5 Rockin’ Investing Ratios and Why I Like It

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Jae Jun

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investing ratios

Investing Ratios | Flickr: psd

Here are the investing ratios, in no particular order, that I like to check in order to get a good all round picture of a company.


Here are the 5 Rockin’ Investing Ratios

Price to Book Value (P/B)

Where would a value investor like me be without the P/B ratio. It is one of the most fundamental metrics and will tell you at what level a stock is trading in relation to its book value.

You may also want to compare P/B to its P/Tangible Book Value. This will let you see whether a company is building its assets through intangibles or solid assets.

Free Cash Flow to Sales (FCF/Sales)

I first came across this metric while reading the 5 Rules for Successful Stock Investing. This investing ratio concept is very simple and powerful.

How much of sales is converted to FCF? This metric will show you.

AAPL has a TTM FCF/Sales of 0.28 = 28%


Apple is able to convert 28% of its sales into FCF.

Compare that to a company like GMCR which has a TTM FCF/Sales ratio of -0.03. In other words, GMCR is dipping into its bank account to support sales.

Cash Return on Invested Capital (CROIC)

CROIC is a fantastic metric first popularized by Joe Ponzio of F Wall Street.

You may be more familiar with ROE or ROIC to measure business returns, but CROIC takes it a step further.

CROIC shows how much free cash flow per dollar the business generates from invested capital. I find this to be the ultimate performance metric as it shows so clearly how effective management is and the strength of the business.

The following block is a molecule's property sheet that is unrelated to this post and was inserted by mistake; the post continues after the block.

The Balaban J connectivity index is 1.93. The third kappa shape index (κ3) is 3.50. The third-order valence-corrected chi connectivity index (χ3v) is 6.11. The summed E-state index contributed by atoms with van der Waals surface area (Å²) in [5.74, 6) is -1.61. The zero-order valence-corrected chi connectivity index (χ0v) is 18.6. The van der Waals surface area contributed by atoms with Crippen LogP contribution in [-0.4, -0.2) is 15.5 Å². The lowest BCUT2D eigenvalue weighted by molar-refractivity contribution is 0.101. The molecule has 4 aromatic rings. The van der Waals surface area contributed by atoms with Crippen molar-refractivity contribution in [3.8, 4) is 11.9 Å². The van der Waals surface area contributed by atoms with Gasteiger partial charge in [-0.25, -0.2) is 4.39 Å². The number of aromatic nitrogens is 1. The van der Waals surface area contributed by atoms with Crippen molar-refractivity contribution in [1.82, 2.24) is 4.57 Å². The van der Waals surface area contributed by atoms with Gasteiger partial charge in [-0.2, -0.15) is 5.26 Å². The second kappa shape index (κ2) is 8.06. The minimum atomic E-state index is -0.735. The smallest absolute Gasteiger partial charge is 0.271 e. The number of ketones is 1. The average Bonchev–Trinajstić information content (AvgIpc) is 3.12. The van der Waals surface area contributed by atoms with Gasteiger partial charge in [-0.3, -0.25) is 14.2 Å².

CROIC = FCF/Invested Capital

The higher the CROIC, the more cash the company is generating and it also indicates that the business is a profitable one. Rarely do you see a high CROIC but low or negative FCF.

Enterprise Value to Free Cash Flow (EV/FCF)

A much better alternative to PE. Another variation that you see used widely is EV/EBITDA but I have already written about the negatives of EBITDA.

Enterprise Value will give you the total valuation of a company.  i.e. it includes debt and subtracts cash. This makes it easier to compare companies in the same industry and is not skewed towards cash rich companies.

Using FCF instead of Earnings, will show you how cheap a company is in relation to its cash generating ability. Another alternative is the P/FCF ratio

Total Debt/Equity, Long Term Debt/Equity & Short Term Debt/Equity

Some ratios are better analyzed together. If you just look at one, it could be mistaken easily.

You see total debt/equity quite often and if this ratio is high, you will get the impression that the company is highly leveraged.

However if you look at Long Term Debt/Equity and Short Term Debt/Equity together, it could paint a different picture.

Company A and B may both have a a Debt/Equity ratio of 2 but company A has a long term debt/equity ratio of 1.5 compared to company B whose short term debt/equity ratio is 1.5.

Two same debt/equity ratio’s but two very different pictures.

I’m just scratching the surface with the investing ratios I use and the combinations in which it should be looked. More hopefully soon.

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